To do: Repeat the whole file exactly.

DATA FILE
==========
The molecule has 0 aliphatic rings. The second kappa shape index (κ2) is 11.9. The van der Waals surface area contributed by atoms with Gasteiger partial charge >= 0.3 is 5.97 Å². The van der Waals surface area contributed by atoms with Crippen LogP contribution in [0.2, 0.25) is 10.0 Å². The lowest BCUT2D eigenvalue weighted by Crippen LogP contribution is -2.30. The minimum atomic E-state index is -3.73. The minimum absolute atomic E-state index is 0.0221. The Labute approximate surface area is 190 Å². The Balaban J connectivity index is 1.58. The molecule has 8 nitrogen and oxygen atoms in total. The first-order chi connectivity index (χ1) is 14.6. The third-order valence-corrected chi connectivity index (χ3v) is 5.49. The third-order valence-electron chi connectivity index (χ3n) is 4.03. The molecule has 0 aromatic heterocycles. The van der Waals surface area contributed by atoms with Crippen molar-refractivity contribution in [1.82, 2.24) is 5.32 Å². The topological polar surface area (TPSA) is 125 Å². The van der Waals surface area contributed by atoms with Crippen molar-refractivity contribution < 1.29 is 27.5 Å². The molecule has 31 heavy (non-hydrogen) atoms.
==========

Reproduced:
The molecule has 0 aliphatic rings. The second kappa shape index (κ2) is 11.9. The van der Waals surface area contributed by atoms with Gasteiger partial charge >= 0.3 is 5.97 Å². The van der Waals surface area contributed by atoms with Crippen LogP contribution in [0.2, 0.25) is 10.0 Å². The lowest BCUT2D eigenvalue weighted by Crippen LogP contribution is -2.30. The minimum atomic E-state index is -3.73. The minimum absolute atomic E-state index is 0.0221. The Labute approximate surface area is 190 Å². The Balaban J connectivity index is 1.58. The molecule has 8 nitrogen and oxygen atoms in total. The first-order chi connectivity index (χ1) is 14.6. The third-order valence-corrected chi connectivity index (χ3v) is 5.49. The third-order valence-electron chi connectivity index (χ3n) is 4.03. The molecule has 0 aromatic heterocycles. The van der Waals surface area contributed by atoms with Crippen molar-refractivity contribution in [1.82, 2.24) is 5.32 Å². The topological polar surface area (TPSA) is 125 Å². The van der Waals surface area contributed by atoms with Crippen molar-refractivity contribution < 1.29 is 27.5 Å². The molecule has 31 heavy (non-hydrogen) atoms.